Intro to the qqman package

The qqman package includes functions for creating manhattan plots and q-q plots from GWAS results. The gwasResults data.frame included with the package has simulated results for 16,470 SNPs on 22 chromosomes. Take a look at the data:

str(gwasResults)
'data.frame':   16470 obs. of  5 variables:
 $ SNP   : chr  "rs1" "rs2" "rs3" "rs4" ...
 $ CHR   : int  1 1 1 1 1 1 1 1 1 1 ...
 $ BP    : int  1 2 3 4 5 6 7 8 9 10 ...
 $ P     : num  0.915 0.937 0.286 0.83 0.642 ...
 $ zscore: num  0.107 0.0789 1.0666 0.2141 0.4653 ...
head(gwasResults)
  SNP CHR BP      P  zscore
1 rs1   1  1 0.9148 0.10698
2 rs2   1  2 0.9371 0.07895
3 rs3   1  3 0.2861 1.06663
4 rs4   1  4 0.8304 0.21413
5 rs5   1  5 0.6417 0.46526
6 rs6   1  6 0.5191 0.64474
tail(gwasResults)
          SNP CHR  BP      P zscore
16465 rs16465  22 530 0.5644 0.5764
16466 rs16466  22 531 0.1383 1.4822
16467 rs16467  22 532 0.3937 0.8529
16468 rs16468  22 533 0.1779 1.3473
16469 rs16469  22 534 0.2393 1.1767
16470 rs16470  22 535 0.2630 1.1192

How many SNPs on each chromosome?

as.data.frame(table(gwasResults$CHR))
   Var1 Freq
1     1 1500
2     2 1191
3     3 1040
4     4  945
5     5  877
6     6  825
7     7  784
8     8  750
9     9  721
10   10  696
11   11  674
12   12  655
13   13  638
14   14  622
15   15  608
16   16  595
17   17  583
18   18  572
19   19  562
20   20  553
21   21  544
22   22  535

Creating manhattan plots

Now, let's make a basic manhattan plot.

manhattan(gwasResults)

plot of chunk unnamed-chunk-4

We can also pass in other graphical parameters. Let's add a title (main=), increase the y-axis limit (ylim=), reduce the point size to 60% (cex=), and reduce the font size of the axis labels to 90% (cex.axis=). While we're at it, let's change the colors (col=), remove the suggestive and genome-wide significance lines, and supply our own labels for the chromosomes:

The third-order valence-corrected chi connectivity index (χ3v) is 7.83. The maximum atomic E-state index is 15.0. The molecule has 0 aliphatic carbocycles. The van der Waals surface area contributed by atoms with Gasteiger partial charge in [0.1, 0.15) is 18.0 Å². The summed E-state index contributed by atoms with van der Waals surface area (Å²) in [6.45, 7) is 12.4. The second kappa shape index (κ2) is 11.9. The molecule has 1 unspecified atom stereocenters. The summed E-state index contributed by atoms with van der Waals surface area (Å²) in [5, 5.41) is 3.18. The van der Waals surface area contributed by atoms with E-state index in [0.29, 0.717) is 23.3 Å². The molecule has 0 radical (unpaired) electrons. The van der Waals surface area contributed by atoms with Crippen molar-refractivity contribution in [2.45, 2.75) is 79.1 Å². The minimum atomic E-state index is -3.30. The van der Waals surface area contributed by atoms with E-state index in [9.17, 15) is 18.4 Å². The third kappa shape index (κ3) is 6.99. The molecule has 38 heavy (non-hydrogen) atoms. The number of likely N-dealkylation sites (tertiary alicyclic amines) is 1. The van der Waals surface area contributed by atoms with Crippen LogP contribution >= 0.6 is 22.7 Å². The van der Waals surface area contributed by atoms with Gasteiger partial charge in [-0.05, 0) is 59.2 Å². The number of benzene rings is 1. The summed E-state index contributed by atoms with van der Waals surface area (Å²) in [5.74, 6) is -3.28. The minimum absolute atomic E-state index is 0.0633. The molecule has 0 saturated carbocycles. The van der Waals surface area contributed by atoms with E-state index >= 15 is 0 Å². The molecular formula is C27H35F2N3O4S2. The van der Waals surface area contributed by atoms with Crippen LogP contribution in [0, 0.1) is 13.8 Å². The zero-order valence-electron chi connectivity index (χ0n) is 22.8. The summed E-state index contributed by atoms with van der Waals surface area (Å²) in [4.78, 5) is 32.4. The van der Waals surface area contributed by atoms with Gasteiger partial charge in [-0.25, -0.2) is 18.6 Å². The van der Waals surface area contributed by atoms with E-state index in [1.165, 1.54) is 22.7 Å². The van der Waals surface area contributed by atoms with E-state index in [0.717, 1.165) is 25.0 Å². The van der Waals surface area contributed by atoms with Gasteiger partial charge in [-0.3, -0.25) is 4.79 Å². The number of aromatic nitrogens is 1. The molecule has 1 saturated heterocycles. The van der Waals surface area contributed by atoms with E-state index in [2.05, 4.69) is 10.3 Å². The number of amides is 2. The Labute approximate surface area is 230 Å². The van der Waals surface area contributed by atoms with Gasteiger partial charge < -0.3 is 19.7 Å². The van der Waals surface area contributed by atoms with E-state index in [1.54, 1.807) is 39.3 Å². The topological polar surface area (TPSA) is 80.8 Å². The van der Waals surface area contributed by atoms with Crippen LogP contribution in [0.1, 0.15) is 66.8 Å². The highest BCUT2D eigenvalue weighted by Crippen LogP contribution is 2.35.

manhattan(gwasResults, main = "Manhattan Plot", ylim = c(0, 10), cex = 0.6, 
    cex.axis = 0.9, col = c("blue4", "orange3"), suggestiveline = F, genomewideline = F, 
    chrlabs = c(1:20, "P", "Q"))

plot of chunk unnamed-chunk-5

Now, let's look at a single chromosome:

manhattan(subset(gwasResults, CHR == 1))

plot of chunk unnamed-chunk-6

Let's highlight some SNPs of interest on chromosome 3. The 100 SNPs we're highlighting here are in a character vector called snpsOfInterest. You'll get a warning if you try to highlight SNPs that don't exist.

str(snpsOfInterest)
 chr [1:100] "rs3001" "rs3002" "rs3003" "rs3004" "rs3005" ...
manhattan(gwasResults, highlight = snpsOfInterest)

plot of chunk unnamed-chunk-7

We can combine highlighting and limiting to a single chromosome, and use the xlim graphical parameter to zoom in on a region of interest (between position 200-500):

manhattan(subset(gwasResults, CHR == 3), highlight = snpsOfInterest, xlim = c(200, 
    500), main = "Chr 3")

plot of chunk unnamed-chunk-8

Finally, the manhattan function can be used to plot any value, not just p-values. Here, we'll simply call the function passing to the p= argument the name of the column we want to plot instead of the default “P” column. In this example, let's create a test statistic (“zscore”), plot that instead of p-values, change the y-axis label, and remove the default log transformation. We'll also remove the genomewide and suggestive lines because these are only meaningful if you're plotting -log10(p-values).

# Add test statistics
gwasResults <- transform(gwasResults, zscore = qnorm(P/2, lower.tail = FALSE))
head(gwasResults)
  SNP CHR BP      P  zscore
1 rs1   1  1 0.9148 0.10698
2 rs2   1  2 0.9371 0.07895
3 rs3   1  3 0.2861 1.06663
4 rs4   1  4 0.8304 0.21413
5 rs5   1  5 0.6417 0.46526
6 rs6   1  6 0.5191 0.64474
# Make the new plot
manhattan(gwasResults, p = "zscore", logp = FALSE, ylab = "Z-score", genomewideline = FALSE, 
    suggestiveline = FALSE, main = "Manhattan plot of Z-scores")